The ingredients of worship are the conventional things only – unboiled sun dried rice and other fruits vegetables and some sweets. Unheated milk, palm sugar, pieces of sugarcane, and small bananas are combined with uncooked, newly harvested rice and offered to the gods. Afterward, the rice is cooked with milk and palm sugar to make payesh, sweet rice porridge. In Chittagong, a Nabanna is a drink, prepared with fistfuls of new rice, mixed with green coconut juice. This in turn is flavored with peeled oranges.

During the month previous to the month of paush, a cultivator reaps some ripe paddy from the field on an auspicious day and keeps a handful of newly harvested paddy in a corner of his house covered with a new piece of cloth. Farmers gathered and tied up paddy stems called Baoni parab. The paddy is considered very sacred and lucky and is preserved throughout the year in sacred pots. Observance of this ritual is known as Aoni-Baoni. In the course of recitation of the verses the village ladies praise the householders. The festival was always accompanied by dance, singing and music.

"Thus thou cometh year to ear
Pray, let us not starve in any year,
Take thy seat in my central hall,
Take thy seat at the thrashing ground,
Sit tight on the floor of my house,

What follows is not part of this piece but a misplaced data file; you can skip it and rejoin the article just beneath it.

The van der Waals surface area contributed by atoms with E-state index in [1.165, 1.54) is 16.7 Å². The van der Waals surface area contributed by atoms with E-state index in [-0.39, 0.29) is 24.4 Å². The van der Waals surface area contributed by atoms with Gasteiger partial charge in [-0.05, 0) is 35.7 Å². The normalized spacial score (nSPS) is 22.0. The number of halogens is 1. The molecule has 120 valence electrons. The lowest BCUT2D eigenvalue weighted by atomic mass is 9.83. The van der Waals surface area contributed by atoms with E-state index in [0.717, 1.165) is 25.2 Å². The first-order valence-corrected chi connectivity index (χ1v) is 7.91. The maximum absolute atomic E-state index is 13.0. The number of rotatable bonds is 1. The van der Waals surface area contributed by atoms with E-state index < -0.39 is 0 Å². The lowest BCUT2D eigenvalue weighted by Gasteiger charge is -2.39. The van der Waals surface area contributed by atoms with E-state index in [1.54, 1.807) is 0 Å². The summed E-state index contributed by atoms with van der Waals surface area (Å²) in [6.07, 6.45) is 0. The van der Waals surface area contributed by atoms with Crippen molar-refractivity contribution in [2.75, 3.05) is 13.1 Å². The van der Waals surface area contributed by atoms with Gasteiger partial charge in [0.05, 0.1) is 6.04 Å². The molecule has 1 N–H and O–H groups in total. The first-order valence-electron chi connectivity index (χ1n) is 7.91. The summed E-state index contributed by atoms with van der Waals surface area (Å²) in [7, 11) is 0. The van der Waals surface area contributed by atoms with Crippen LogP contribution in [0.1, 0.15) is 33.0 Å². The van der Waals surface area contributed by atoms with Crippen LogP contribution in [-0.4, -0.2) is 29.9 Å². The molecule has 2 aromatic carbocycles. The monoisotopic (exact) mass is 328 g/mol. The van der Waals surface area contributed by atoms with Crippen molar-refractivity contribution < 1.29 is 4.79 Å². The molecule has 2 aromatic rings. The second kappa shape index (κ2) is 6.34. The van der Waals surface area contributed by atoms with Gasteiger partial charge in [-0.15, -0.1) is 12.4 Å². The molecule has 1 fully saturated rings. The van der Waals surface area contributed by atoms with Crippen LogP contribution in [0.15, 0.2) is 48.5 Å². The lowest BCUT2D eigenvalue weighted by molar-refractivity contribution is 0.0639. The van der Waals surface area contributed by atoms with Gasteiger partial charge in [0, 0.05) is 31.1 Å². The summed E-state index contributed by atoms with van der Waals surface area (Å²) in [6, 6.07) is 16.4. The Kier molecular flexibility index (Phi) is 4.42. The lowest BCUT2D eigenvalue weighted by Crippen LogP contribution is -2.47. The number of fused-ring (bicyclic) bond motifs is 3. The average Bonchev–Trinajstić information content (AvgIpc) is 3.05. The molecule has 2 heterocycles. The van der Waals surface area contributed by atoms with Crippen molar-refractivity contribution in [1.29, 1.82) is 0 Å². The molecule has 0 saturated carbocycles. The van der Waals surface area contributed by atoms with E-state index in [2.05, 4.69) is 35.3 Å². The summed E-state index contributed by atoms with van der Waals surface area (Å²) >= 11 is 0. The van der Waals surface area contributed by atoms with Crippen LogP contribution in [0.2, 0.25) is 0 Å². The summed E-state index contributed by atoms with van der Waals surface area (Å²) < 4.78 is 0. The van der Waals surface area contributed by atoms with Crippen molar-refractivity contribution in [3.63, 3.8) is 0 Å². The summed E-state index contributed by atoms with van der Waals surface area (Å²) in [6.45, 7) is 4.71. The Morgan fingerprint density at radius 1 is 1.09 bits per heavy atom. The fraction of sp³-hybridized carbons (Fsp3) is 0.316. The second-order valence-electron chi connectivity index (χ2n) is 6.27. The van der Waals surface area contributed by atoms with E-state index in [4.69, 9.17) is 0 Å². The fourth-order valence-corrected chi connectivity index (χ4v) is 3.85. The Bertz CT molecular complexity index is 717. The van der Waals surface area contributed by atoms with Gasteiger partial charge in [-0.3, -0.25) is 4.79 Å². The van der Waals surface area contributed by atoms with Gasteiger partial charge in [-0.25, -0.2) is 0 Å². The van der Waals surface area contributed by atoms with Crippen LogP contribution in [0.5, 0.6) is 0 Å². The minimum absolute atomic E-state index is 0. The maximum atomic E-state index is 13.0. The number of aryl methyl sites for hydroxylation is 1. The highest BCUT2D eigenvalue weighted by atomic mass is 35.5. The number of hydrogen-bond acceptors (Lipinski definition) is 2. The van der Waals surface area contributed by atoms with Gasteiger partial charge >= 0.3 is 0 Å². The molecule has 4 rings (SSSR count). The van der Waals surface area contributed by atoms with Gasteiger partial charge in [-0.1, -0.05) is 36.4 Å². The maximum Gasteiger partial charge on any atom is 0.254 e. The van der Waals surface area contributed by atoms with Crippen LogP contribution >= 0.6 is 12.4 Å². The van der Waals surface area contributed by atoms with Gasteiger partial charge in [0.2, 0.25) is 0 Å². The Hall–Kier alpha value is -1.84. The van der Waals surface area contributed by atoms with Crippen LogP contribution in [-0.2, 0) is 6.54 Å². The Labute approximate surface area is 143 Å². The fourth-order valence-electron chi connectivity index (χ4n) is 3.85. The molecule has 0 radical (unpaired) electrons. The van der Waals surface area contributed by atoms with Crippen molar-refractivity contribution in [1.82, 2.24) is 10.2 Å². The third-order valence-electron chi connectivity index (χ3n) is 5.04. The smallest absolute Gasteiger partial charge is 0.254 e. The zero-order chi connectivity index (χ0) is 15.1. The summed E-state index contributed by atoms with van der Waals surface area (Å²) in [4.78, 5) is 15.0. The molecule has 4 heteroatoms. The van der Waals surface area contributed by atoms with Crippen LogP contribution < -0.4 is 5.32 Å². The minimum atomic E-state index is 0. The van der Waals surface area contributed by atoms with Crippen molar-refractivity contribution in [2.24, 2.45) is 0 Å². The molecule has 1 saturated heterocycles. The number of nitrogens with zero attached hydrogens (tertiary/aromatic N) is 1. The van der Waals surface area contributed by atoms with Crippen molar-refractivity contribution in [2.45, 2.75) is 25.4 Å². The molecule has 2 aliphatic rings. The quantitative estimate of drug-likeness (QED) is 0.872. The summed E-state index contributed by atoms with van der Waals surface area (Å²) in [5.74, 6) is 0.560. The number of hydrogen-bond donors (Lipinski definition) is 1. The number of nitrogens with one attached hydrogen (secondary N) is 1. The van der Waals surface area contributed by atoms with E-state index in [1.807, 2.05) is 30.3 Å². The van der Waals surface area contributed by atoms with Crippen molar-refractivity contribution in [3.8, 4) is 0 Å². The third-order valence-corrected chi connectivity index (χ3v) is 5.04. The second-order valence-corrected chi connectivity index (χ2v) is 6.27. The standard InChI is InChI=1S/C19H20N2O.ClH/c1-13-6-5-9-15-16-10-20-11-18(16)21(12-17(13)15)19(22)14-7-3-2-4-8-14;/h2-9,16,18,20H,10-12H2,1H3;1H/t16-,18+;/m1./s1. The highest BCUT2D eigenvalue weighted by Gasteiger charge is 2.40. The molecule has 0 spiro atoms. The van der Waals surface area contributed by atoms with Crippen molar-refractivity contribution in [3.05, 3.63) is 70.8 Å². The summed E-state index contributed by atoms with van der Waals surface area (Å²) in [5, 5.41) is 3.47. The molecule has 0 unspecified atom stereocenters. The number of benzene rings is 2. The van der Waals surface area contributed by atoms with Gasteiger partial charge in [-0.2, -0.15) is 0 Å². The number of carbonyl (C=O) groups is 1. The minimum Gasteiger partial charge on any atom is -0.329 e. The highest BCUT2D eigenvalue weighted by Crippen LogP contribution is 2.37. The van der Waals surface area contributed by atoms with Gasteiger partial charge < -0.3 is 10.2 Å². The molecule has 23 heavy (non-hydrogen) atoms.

Thus thou cometh year to year …."

Culture also often dictates the way rice is cooked and eaten. Payesh made with slow-boiled milk, parboiled rice, sugar or batasha, kismis, bayleaf or cardamom is a popular traditional dessert. The taste is not predominantly one over other. During Paush Sankranti it is made with nolen gur. The payesh or rice porridge is very auspicious. It is considered quite holy enough for every blessed moment.

The dessert-obsessed Bengali cultures featured some preparations called pitha, puli and payesh along with nabanno (rice pancake, rice dumpling and rice porridge) - it is made during the rice harvest festivals held in Agrahayan(poush – the Lakshmi month) during one of the four nabannas among four rice harvesting occasions of Bengal when Aush cultivation was done.

There is no fixed time for nabanna. Nabanna depends on newly harvested rice and "what kind of rice!" one has to select from a large varieties. My father can recall a few names and their characteristics – "Hingkeshar", "Sitashaal", "Madhushaal – its poetic name is "Gourikajal" apart from them dozens of names can be memorized i.e. Kamalbhog, Kataribhog, Gopalbhog, Durgabhog, Kishoribhog. In winter there is "moa" (these days one specialty from Jaynagar – called Jaynagarer moa) attracts ones taste buds, which is made with "khoi" (খই - popped rice) fried with only kanakchur rice, no other rice can be used for that. There are many varieties of rice named with the suffix word "shaal" like Angurshaal, lathishaal, morichshaal, jeerashaal. There is also a black variety. People composed verses and stories depecting many varieties of rice – matured rice, dance with northern winds as if sound of music comes from anklets of dancing feet of a maiden comes the name – ghungurshaal, nupurshaal and yes, we have karpurkanti rice - even from their green leaves the smell of camphor spreads. Naughty boys and would be mothers eat even the leaves with pleasure and taste the smell of it.